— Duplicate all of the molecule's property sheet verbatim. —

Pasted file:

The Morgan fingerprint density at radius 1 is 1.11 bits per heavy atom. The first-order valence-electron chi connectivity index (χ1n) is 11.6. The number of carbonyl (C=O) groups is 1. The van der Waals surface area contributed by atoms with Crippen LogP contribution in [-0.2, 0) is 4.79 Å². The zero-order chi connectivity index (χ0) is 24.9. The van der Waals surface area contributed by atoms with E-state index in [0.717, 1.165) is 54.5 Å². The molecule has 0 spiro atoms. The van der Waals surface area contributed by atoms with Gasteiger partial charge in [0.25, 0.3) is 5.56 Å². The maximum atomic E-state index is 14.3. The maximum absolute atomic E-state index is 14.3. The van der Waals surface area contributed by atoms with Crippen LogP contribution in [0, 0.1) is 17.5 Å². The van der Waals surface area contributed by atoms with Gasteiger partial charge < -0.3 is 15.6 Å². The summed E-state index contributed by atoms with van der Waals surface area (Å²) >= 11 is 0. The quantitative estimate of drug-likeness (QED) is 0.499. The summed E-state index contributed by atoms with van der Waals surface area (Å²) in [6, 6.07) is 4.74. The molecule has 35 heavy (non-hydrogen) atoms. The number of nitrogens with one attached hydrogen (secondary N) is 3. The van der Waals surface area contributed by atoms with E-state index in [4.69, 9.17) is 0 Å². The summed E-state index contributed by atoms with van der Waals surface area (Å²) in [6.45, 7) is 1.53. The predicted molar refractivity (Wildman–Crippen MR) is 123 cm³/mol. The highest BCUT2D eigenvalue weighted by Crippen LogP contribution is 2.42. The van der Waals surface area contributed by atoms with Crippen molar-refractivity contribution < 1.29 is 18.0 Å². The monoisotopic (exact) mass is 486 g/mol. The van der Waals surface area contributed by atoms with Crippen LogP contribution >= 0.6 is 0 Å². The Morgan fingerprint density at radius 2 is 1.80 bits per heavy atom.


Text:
The Morgan fingerprint density at radius 1 is 1.11 bits per heavy atom. The first-order valence-electron chi connectivity index (χ1n) is 11.6. The number of carbonyl (C=O) groups is 1. The van der Waals surface area contributed by atoms with Crippen LogP contribution in [-0.2, 0) is 4.79 Å². The zero-order chi connectivity index (χ0) is 24.9. The van der Waals surface area contributed by atoms with E-state index in [0.717, 1.165) is 54.5 Å². The molecule has 0 spiro atoms. The van der Waals surface area contributed by atoms with Gasteiger partial charge in [0.25, 0.3) is 5.56 Å². The maximum atomic E-state index is 14.3. The maximum absolute atomic E-state index is 14.3. The van der Waals surface area contributed by atoms with Crippen LogP contribution in [0, 0.1) is 17.5 Å². The van der Waals surface area contributed by atoms with Gasteiger partial charge < -0.3 is 15.6 Å². The summed E-state index contributed by atoms with van der Waals surface area (Å²) >= 11 is 0. The quantitative estimate of drug-likeness (QED) is 0.499. The summed E-state index contributed by atoms with van der Waals surface area (Å²) in [6, 6.07) is 4.74. The molecule has 35 heavy (non-hydrogen) atoms. The number of nitrogens with one attached hydrogen (secondary N) is 3. The van der Waals surface area contributed by atoms with E-state index in [4.69, 9.17) is 0 Å². The summed E-state index contributed by atoms with van der Waals surface area (Å²) in [6.45, 7) is 1.53. The predicted molar refractivity (Wildman–Crippen MR) is 123 cm³/mol. The highest BCUT2D eigenvalue weighted by Crippen LogP contribution is 2.42. The van der Waals surface area contributed by atoms with Crippen molar-refractivity contribution < 1.29 is 18.0 Å². The monoisotopic (exact) mass is 486 g/mol. The van der Waals surface area contributed by atoms with Crippen LogP contribution >= 0.6 is 0 Å². The Morgan fingerprint density at radius 2 is 1.80 bits per heavy atom.